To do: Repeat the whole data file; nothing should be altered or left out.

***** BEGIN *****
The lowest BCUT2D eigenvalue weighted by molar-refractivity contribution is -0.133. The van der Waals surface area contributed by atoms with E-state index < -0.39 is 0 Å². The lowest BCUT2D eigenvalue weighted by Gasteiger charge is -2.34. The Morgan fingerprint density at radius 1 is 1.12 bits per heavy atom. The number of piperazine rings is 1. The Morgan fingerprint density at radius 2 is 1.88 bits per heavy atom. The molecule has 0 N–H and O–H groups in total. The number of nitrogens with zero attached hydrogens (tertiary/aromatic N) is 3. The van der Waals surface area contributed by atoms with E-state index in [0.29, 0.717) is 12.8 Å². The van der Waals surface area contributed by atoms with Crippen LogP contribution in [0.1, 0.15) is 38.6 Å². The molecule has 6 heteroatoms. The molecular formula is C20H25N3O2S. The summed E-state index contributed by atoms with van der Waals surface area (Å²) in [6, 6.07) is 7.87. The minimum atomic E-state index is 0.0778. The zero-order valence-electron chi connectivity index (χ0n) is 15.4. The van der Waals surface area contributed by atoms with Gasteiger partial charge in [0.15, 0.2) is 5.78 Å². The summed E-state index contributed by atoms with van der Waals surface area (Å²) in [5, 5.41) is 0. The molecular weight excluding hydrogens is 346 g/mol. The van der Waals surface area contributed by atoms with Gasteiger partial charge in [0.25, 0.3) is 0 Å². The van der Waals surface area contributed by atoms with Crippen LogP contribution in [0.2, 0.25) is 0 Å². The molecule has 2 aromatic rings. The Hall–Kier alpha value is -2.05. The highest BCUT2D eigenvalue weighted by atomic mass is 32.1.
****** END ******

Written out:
The lowest BCUT2D eigenvalue weighted by molar-refractivity contribution is -0.133. The van der Waals surface area contributed by atoms with E-state index < -0.39 is 0 Å². The lowest BCUT2D eigenvalue weighted by Gasteiger charge is -2.34. The Morgan fingerprint density at radius 1 is 1.12 bits per heavy atom. The number of piperazine rings is 1. The Morgan fingerprint density at radius 2 is 1.88 bits per heavy atom. The molecule has 0 N–H and O–H groups in total. The number of nitrogens with zero attached hydrogens (tertiary/aromatic N) is 3. The van der Waals surface area contributed by atoms with E-state index in [0.29, 0.717) is 12.8 Å². The van der Waals surface area contributed by atoms with Crippen LogP contribution in [0.1, 0.15) is 38.6 Å². The molecule has 6 heteroatoms. The molecular formula is C20H25N3O2S. The summed E-state index contributed by atoms with van der Waals surface area (Å²) in [6, 6.07) is 7.87. The minimum atomic E-state index is 0.0778. The zero-order valence-electron chi connectivity index (χ0n) is 15.4. The van der Waals surface area contributed by atoms with Gasteiger partial charge in [0.15, 0.2) is 5.78 Å². The summed E-state index contributed by atoms with van der Waals surface area (Å²) in [5, 5.41) is 0. The molecular weight excluding hydrogens is 346 g/mol. The van der Waals surface area contributed by atoms with Gasteiger partial charge in [0.25, 0.3) is 0 Å². The van der Waals surface area contributed by atoms with Crippen LogP contribution in [0.2, 0.25) is 0 Å². The molecule has 2 aromatic rings. The Hall–Kier alpha value is -2.05. The highest BCUT2D eigenvalue weighted by atomic mass is 32.1.